Purchase this article with an account.
Yee Joon Kim, Marcia Grabowecky, Ken A. Paller, Satoru Suzuki; Harmonic components of SSVEPs simultaneously generate both broad bilateral and focal contralateral responses. Journal of Vision 2006;6(6):535. doi: https://doi.org/10.1167/6.6.535.
Download citation file:
© ARVO (1962-2015); The Authors (2016-present)
When an observer views a rapidly flickered stimulus (8–30 Hz), the resulting steady-state visual evoked potential (SSVEP) includes Fourier components at the flicker frequency (1f) and at twice the flicker frequency (2f), as well as higher harmonics. We recorded SSVEP responses from 64 scalp electrodes using lateralized stimuli (circular gratings presented to the left and/or right visual hemifields). We found a surprising topographic difference between 1f and higher harmonic responses in the posterior regions of the scalp. Whereas 2f (and higher harmonic) responses were localized to contralateral scalp locations, 1f responses were broadly bilateral. These localized versus broadly distributed responses were not tied to any specific flicker frequencies. Rather, scalp distribution varied in accordance with 1f versus higher harmonic responses. For example, 2f responses to a 12.5-Hz stimulus flicker and 1f responses to 25-Hz stimulus flicker both produced SSVEPs at 25 Hz, but 2f responses were localized to the contralateral hemisphere whereas 1f responses were bilateral. Because we obtained localized 2f responses and broadly distributed 1f responses simultaneously, their topographic differences could not be due to artifacts such as eye movements. Based on the fact that 2f responses are robust across a variety of stimuli and are more strongly modulated by top-down influences such as voluntary attention, we speculate that higher harmonic responses reflect processes that are tuned by feedback interactions. In contrast, 1f responses might reflect broad bottom-up activation of visual cortical areas.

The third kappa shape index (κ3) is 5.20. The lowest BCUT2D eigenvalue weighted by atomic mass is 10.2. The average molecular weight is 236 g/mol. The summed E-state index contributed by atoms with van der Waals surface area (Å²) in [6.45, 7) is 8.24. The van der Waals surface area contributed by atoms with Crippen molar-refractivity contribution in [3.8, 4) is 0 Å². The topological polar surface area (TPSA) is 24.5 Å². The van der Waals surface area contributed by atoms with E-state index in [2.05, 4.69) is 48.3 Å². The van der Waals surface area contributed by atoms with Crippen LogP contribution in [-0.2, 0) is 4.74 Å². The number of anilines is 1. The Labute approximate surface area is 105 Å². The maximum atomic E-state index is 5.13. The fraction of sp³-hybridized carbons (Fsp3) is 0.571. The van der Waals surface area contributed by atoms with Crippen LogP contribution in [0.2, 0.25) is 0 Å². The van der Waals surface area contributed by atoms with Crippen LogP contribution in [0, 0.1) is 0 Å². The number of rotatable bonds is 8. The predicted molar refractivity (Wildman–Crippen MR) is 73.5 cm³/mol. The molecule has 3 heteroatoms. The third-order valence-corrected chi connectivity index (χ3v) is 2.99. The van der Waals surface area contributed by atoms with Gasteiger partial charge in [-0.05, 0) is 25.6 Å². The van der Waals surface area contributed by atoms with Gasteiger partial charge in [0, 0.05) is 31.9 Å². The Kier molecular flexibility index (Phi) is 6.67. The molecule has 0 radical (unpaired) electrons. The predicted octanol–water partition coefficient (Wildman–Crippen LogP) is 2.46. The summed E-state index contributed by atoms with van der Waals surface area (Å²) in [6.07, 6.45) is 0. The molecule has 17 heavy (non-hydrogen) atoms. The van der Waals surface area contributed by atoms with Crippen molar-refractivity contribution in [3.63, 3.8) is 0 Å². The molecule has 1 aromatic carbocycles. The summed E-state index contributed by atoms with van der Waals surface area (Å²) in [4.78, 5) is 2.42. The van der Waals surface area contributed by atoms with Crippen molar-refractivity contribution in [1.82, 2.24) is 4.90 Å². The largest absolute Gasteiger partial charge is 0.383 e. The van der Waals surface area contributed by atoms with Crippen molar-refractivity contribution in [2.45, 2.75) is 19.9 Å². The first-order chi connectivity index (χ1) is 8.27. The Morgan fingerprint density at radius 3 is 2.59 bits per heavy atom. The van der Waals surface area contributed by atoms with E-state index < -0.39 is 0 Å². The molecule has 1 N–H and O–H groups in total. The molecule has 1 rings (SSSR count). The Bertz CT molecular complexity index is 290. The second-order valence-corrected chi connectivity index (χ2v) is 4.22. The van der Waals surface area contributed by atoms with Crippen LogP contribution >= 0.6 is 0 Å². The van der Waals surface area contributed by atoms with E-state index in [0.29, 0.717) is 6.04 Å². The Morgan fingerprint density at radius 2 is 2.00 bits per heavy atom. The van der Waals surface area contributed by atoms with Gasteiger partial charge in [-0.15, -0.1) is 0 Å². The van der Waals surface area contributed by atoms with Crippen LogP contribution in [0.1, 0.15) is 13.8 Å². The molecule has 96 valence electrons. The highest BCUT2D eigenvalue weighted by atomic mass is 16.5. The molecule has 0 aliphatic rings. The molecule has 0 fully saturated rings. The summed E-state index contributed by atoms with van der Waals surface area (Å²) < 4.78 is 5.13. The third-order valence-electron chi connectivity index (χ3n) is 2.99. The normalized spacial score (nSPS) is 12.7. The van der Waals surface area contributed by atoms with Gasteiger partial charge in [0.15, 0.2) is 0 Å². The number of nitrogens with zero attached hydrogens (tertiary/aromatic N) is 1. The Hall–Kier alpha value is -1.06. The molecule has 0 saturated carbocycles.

This PDF is available to Subscribers Only